The woman gazes at you through dark eyes, her eyebrows in feline arches. Her eyes are set off by flaring dark blue makeup and gold highlights, a thick mane of brown hair surrounds her face. If the perfect skin and pouty lips don't get your attention, then her body will: painted a shimmering blue with yellow stars stenciled across it, even more noticeable for her bare nipples framed by a gold-fringed magenta blouse.
By the way, she's a man.
"Portrait of a Lady" is the ironic title of a display of color photographs by Jersey City resident H.D. Martinez, whose subjects are actually transsexuals in various stages of transformation into women.
In the text accompanying his portfolio of a dozen images from the exhibit, Martinez explains that his fascination began with a move to Jackson Heights, Queens, about 10 years ago, where he became acquainted with the Latino gay community. He followed transsexual performers around, documenting them whenever he could. Those images, plus shots taken on a trip to Rio de Janeiro, comprise the Jersey City show.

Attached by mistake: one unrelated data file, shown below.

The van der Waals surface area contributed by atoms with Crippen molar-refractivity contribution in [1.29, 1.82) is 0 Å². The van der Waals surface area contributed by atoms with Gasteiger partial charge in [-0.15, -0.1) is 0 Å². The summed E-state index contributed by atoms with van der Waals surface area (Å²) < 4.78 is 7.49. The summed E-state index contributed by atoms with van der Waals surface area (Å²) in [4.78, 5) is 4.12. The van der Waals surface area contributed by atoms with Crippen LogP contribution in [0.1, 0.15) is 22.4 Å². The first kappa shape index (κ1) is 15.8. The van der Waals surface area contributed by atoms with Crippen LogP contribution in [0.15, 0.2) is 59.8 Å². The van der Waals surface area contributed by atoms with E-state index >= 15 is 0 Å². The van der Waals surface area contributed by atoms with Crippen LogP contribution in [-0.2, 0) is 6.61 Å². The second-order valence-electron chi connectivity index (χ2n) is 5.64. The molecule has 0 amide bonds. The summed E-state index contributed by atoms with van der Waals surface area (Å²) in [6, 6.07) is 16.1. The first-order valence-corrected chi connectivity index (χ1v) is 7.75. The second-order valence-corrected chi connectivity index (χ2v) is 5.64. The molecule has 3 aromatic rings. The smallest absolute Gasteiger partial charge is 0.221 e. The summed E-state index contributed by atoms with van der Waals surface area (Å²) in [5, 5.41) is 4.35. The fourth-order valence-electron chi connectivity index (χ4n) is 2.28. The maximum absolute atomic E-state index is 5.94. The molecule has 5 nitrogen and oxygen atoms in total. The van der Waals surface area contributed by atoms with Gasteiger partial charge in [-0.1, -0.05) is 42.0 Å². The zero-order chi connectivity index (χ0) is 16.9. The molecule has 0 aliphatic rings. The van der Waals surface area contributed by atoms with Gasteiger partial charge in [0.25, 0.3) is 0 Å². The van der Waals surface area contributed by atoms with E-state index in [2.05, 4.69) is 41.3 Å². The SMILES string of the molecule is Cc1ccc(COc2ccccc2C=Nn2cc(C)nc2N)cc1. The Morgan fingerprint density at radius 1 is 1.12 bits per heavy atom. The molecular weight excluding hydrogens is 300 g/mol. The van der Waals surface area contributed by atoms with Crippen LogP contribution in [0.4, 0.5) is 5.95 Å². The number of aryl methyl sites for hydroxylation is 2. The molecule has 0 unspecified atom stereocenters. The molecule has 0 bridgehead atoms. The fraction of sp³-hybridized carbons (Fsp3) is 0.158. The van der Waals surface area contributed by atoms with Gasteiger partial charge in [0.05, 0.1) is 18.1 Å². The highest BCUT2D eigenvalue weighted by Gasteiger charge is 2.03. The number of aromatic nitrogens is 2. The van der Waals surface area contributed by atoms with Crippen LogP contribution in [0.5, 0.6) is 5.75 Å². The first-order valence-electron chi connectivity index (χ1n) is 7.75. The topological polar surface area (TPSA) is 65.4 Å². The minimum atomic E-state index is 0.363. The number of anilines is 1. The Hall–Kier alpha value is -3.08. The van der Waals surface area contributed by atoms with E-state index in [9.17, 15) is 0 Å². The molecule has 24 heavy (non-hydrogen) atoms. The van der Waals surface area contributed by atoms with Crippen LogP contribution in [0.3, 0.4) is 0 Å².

Some of the images, like that of the heavily made-up man, go to the glam extremes of transgenders. Others, like the ones of Rio streetwalkers, show a plainer though no less garish view, with bright red lips and white pancake makeup.
Oddly enough, one of the more striking images shows a transwoman not so much made up as simply transformed. Her face explodes into a broad smile, reacting to something being said by a person out of the frame to the right. A hand reaches up from that side, pointing to the far wall, where one sees a poster for Wonder Woman. The subject leans forward, her large breasts threatening to spill out of her dress. If you didn't know the context of the photography, you'd swear you were looking at a woman.
Just as notable as the images are the venue where they're displayed, a converted garage behind a large, vine-draped house on a stately tree-lined street off Kennedy Boulevard, just blocks from Journal Square.
Lauri Bortz and Mark Dagley publish art books and the occasional CD via their Abaton Book Co. Three years ago, Bortz said, they set off to transform the garage to a small gallery, showing works during the warmer months. "All of our friends are artists," said Bortz. "We always wanted a gallery. Once we got the house, we didn't have a car, so it made perfect sense."
During artists' receptions, the couple make use of their plant-festooned back yard, which abuts Lincoln Park. The gallery theme overflows into their house, where early 21st-century avant garde books and artwork are displayed in early 20th-century rooms. The look is funky yet homey, a far cry from the city's arts district some two miles away. The place is definitely worth seeking out.
"People from downtown Jersey City don't know this neighborhood is here," Bortz said. "They think the world ends at Grove Street."2006 The Star Ledger